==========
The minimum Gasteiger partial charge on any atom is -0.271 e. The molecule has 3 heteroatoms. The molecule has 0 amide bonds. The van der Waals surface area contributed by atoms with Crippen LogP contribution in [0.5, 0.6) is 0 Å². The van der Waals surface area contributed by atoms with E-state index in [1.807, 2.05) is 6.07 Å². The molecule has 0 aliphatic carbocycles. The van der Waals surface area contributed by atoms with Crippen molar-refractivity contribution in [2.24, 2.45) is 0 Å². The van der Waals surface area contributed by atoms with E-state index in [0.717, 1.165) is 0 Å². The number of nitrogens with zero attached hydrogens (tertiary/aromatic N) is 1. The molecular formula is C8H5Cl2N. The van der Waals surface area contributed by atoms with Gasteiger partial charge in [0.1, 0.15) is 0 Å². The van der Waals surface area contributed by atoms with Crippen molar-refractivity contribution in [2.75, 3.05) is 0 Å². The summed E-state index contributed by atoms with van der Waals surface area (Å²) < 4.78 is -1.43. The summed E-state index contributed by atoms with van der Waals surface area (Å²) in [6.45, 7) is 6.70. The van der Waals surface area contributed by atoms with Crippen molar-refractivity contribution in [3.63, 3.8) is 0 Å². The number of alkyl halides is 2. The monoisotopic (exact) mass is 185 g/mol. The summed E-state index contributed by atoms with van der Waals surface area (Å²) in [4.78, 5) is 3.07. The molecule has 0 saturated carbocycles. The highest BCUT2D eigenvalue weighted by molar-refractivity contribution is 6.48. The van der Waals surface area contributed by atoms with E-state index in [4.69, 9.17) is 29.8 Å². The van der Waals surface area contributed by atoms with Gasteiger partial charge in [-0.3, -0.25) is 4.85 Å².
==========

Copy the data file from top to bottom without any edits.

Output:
The minimum Gasteiger partial charge on any atom is -0.271 e. The molecule has 3 heteroatoms. The molecule has 0 amide bonds. The van der Waals surface area contributed by atoms with Crippen LogP contribution in [0.5, 0.6) is 0 Å². The van der Waals surface area contributed by atoms with E-state index in [1.807, 2.05) is 6.07 Å². The molecule has 0 aliphatic carbocycles. The van der Waals surface area contributed by atoms with Crippen molar-refractivity contribution in [2.24, 2.45) is 0 Å². The van der Waals surface area contributed by atoms with E-state index in [0.717, 1.165) is 0 Å². The number of nitrogens with zero attached hydrogens (tertiary/aromatic N) is 1. The molecular formula is C8H5Cl2N. The van der Waals surface area contributed by atoms with Gasteiger partial charge in [0.1, 0.15) is 0 Å². The van der Waals surface area contributed by atoms with Crippen molar-refractivity contribution in [2.75, 3.05) is 0 Å². The summed E-state index contributed by atoms with van der Waals surface area (Å²) < 4.78 is -1.43. The summed E-state index contributed by atoms with van der Waals surface area (Å²) in [6.45, 7) is 6.70. The van der Waals surface area contributed by atoms with Crippen molar-refractivity contribution in [3.63, 3.8) is 0 Å². The number of alkyl halides is 2. The monoisotopic (exact) mass is 185 g/mol. The summed E-state index contributed by atoms with van der Waals surface area (Å²) in [4.78, 5) is 3.07. The molecule has 0 saturated carbocycles. The highest BCUT2D eigenvalue weighted by molar-refractivity contribution is 6.48. The van der Waals surface area contributed by atoms with E-state index in [4.69, 9.17) is 29.8 Å². The van der Waals surface area contributed by atoms with Gasteiger partial charge in [-0.3, -0.25) is 4.85 Å².